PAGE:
Optimal Plan Design and Dynamic Asset Allocation of Defined Contribution Pension Plans: Lessons from Behavioural Finance and Non-expected Utility Theories

Zhang, Y. (2009). Optimal Plan Design and Dynamic Asset Allocation of Defined Contribution Pension Plans: Lessons from Behavioural Finance and Non-expected Utility Theories. (Unpublished Doctoral thesis, City University London)

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Abstract

The question of optimal asset allocation strategy for defined contribution (DC) pension plans is addressed. A primary motivation for this study is provided by the recent literature on behavioural finance and intertemporal life-cycle investment theory. In this thesis two alternative utility forms are considered: loss aversion and Epstein-Zin recursive utility. We develop a dynamic-programming-based numerical model with uninsurable stochastic labour income and borrowing constraints. In the loss aversion case, members are assumed to be loss averse with a target replacement ratio at retirement and a series of suitably defined interim target prior to retirement. We also extend the intertemporal life-cycle saving and investment theory to the dynamic asset allocation problem of DC pension schemes. A new approach to model contribution and investment decisions with focus on the member’s desired pattern of consumption over the lifetime (based on Epstein-Zin utility preference) is proposed. The thesis draws on empirical evidence of salary scales and loss aversion parameters from UK households, with labour income progress estimated from the New Earnings Survey and loss aversion parameters estimated on the basis of face-to-face interviews with 966 randomly selected UK residents.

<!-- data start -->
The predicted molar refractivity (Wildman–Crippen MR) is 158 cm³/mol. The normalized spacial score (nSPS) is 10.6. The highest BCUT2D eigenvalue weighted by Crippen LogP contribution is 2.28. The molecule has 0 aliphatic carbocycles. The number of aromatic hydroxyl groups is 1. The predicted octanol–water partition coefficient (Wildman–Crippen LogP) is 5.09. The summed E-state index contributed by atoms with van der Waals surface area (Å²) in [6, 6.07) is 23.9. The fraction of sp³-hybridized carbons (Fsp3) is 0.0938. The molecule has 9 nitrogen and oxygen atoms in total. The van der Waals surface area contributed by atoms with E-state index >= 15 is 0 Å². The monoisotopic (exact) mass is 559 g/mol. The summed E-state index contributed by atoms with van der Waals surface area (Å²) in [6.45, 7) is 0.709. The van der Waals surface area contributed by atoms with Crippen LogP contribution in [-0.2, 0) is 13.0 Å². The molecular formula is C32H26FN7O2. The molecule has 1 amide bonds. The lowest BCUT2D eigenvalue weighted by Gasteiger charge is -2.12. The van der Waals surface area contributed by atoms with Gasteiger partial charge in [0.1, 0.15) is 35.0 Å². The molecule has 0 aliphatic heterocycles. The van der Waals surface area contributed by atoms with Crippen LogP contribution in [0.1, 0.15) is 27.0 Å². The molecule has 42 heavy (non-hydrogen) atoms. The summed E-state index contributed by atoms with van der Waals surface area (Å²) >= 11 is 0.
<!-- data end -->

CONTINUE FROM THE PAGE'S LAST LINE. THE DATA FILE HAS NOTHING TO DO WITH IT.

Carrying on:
Item Type: Thesis (Doctoral)
Subjects: H Social Sciences > HB Economic Theory
Divisions: Cass Business School
URI: http://openaccess.city.ac.uk/id/eprint/12031

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